You’ve probably run into this situation…some of the more experienced radio amateurs commenting about how so many of the newer hams are incompetent. “Yeah, they’ve dumbed down the FCC exam, so now anyone can get a license. Back when I got my license, I had to copy Morse Code in my head, design a triple-feedback-loop vacuum tube amplifier and recite the Gettysburg address backwards in front of an FCC examiner.”
A while back, I wrote about the time when a newbie on an email list asked a simple electronics question and got this reply: Not to pick on you, but is there any requirement these days to have a basic knowledge of electricity and/or radios to get a ham license?
Often this shows up as an elitist attitude of If you don’t pursue the hobby my way or at my level, then you are doing it wrong.
Since amateur radio consumes most, but not all, of my hobby time, it is easy to lose perspective on this. And, yes, I am sure I have complained about clueless newbies and LID operators from time to time.
It’s interesting to put the shoe on the other foot and think about activities that I pursue with much less time and intensity. In other words, think about activities where I am not that experienced and certainly not an expert.
For example, I enjoy fishing but I am really not that skilled at it. For me, fishing is just an excuse to sit next to a stream and enjoy the scenery. If I catch fish, that is a plus (but I always throw them back in anyway). When I encounter Real Fisherpersons, they are usually friendly and helpful, passing along a few tips on what they using for bait, etc. Sometimes I will encounter That Fly Fishing Guy that looks down his nose at any form of fishing that does not meet his high standard.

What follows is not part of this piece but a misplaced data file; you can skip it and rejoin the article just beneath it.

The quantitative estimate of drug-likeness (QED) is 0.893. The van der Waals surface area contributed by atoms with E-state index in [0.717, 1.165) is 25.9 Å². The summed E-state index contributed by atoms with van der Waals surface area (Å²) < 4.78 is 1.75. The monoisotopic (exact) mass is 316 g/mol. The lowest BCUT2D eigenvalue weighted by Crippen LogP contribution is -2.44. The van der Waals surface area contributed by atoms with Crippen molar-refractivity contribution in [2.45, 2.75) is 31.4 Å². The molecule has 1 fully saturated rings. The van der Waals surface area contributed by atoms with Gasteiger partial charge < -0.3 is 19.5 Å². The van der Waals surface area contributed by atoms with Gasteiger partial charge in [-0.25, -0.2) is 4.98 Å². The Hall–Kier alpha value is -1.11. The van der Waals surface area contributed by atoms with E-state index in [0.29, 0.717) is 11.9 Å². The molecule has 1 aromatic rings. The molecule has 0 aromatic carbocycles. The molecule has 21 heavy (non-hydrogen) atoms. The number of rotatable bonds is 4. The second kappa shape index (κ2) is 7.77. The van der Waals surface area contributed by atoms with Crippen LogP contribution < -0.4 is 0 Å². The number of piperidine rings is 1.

I also enjoy photography. I have a decent Canon DSLR camera with a few lenses and I manage to capture some reasonably good photos that way. (This probably has more to do with the quality of the camera than the photographer.) My interest is mostly to capture experiences and events in my life and create photos that I can use in my various writing activities. But I know a number of people that are infinitely more skilled than I am. They are generally very helpful and I usually manage to learn something from them. Come to think of it, I have not encountered very many condescending photographers — most of them have been very helpful. Maybe I have just been lucky.
Although it’s a cliche, Life is Too Short. There are so many things we can choose to do with our time and, really, so little time to do it. People must make choices about how deep they get into any activity, all while balancing family time and demands at work. It shouldn’t surprise us when some people choose to be part-time hams and don’t aspire to be the expert in all things radio.
And the final point is, if you think you have something to offer to the newbies, make sure you come across as helpful and make sure it looks like you are having fun. Being the Old School Grumpus will not attract people to your favorite activity. Having fun and inviting them in will!
73, Bob K0NR